by Gene Howington, Guest Blogger
In the 5th Century CE, the world was a much more isolated place than it is today but it was still interconnected. Most people lived and died within 30 miles of where they were born. Yet even then, the world was an interconnected place where the far reaches could touch one another. Travel was restricted to by foot, horseback or boat. Regular communication depended upon trade routes or carrier pigeons. However, distance and geographical isolation did not prevent distant parts of the world from knowing about each other. The impact of foreign countries within a given country in the ancient world, both near and far, raises some interesting questions about interconnectedness, influence and the impact of telecommunications and air travel on the modern world. For context, let’s consider this recent archaeological find announced by the Nara National Research Institute for Cultural Properties.
On Friday, they announced that they found three glass beads in a tomb near Kyoto that can be traced to ancient Roman manufacturing techniques. The tomb itself dates back to the Yamato period of Japanese history, an era marked by inter-provincial warfare when the Imperial capitol was located in Nara. The definition of the Yamato period (named for the clan that became the Imperial dynasty during that time) is somewhat disputed. Conventionally assigned to the period 250–710 (including both the Kofun period (c 150-538) and the Asuka period (538-710)), the actual start of Yamato rule is disputed and the Kofun period is considered an archaeological period while the Asuka period is considered an historical period. This distinction is unpopular with modern Japanese historians, but the period does contain demarcations in Japanese culture. The Kufun period marks a time when Chinese and Korean culture are impacting Japanese culture and the dominate religious influences were the domestic Shinto religion and the Chinese imports Confucianism and Taoism. The Asuka period marks both the rise to Imperial supremacy by the Yamato clan and the introduction of Buddhism to Japanese culture which was to have a long and profound effect. The tomb the beads were found in dates from the late Kofun period which is named for the style of burial mounds commonly used by nobles and dignitaries of the time.
To provide context, at the height of the Roman Empire under Trajan and Hadrian in the 1st and 2nd Century CE, the Empire stretched from modern day England south across the Mediterranean and in to what is now Iraq. The glass making techniques of the beads utilized natron – a natural salt best known for being part of the Egyptian embalming process for creating mummies. Although the process had been used by the Romans since at least the peak of their Empire, the beads found in the Kofun near Kyoto date from a tomb created as the Roman Empire of the late 400’s and early 500’s was in decline and rapidly losing territory. While it may come as a surprise to some, this is not the first evidence of radically distant and disparate contact between East and West that pre-dates Marco Polo‘s famous trade mission of the 13th Century CE.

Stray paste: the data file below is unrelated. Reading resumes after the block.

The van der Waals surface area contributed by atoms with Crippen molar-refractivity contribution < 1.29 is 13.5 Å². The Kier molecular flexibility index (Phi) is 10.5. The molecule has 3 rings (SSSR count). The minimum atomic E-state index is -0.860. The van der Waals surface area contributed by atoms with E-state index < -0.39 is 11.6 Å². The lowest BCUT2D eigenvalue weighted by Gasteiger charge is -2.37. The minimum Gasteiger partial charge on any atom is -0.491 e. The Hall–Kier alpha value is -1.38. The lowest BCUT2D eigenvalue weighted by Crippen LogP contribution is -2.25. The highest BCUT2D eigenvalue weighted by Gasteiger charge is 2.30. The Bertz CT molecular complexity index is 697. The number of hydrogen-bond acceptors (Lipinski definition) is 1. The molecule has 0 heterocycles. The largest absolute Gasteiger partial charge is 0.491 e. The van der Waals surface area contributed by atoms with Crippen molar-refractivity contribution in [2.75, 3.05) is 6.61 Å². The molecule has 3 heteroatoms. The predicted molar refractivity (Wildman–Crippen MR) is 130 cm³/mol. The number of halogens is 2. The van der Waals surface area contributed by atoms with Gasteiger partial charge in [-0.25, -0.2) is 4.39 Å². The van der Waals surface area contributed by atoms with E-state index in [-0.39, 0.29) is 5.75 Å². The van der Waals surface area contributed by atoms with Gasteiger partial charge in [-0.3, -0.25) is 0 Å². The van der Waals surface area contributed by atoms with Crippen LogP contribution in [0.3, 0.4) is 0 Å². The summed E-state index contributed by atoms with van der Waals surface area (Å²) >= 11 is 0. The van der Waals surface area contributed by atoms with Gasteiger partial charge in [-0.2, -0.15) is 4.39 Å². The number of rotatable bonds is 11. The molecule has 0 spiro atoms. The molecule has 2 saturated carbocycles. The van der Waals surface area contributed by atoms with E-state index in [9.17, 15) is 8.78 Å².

In 1954, in Helgö on Ekerö Island in Lake Mälaren in Sweden, archaeologists were excavating a Viking ruin dated to the 8th or 9th Century CE when they found a small bronze buddha subsequently dated to the 6th Century CE and of suspected Indian origin. Some suspect the buddha came along for the ride with Vikings travelling the “Amber route”, one of the vast Viking trade networks which utilized rivers to transport amber, silk and others goods to the north through the Russian rivers and stepps although others think it was taken from treasure obtained raiding Ireland although how the Irish would have came to be in possession of such a statue remains a mystery. In 2010, archaeologists and genetics researchers examining a Roman graveyard near Vagnari in Southern Italy found a 2,000 year-old skeleton with mitochondrial DNA (mDNA) that showed a body buried there had East Asian lineage.
If the interconnectedness of the ancient world is to be believed on the evidence (and I think it should), what does that say about the modern world where cultures can influence each other via telecommunications at the push of a button and easy air travel – discounting the hassles of airport security – is readily available? Is “globalization” inevitable as cultures meet, merge, and share ideas or will geographical isolation still shape individual pockets of relatively homogeneous culture? Will geographically closer cultures tend to have dominant influence such as the relationship between ancient Japan and China or modern Mexico and America or will technology make geography increasingly irrelevant? Are we moving toward a universal human culture or not? If so, are we moving toward a universal set of laws or not? Is this a good thing? A bad thing? Something in between?
What do you think?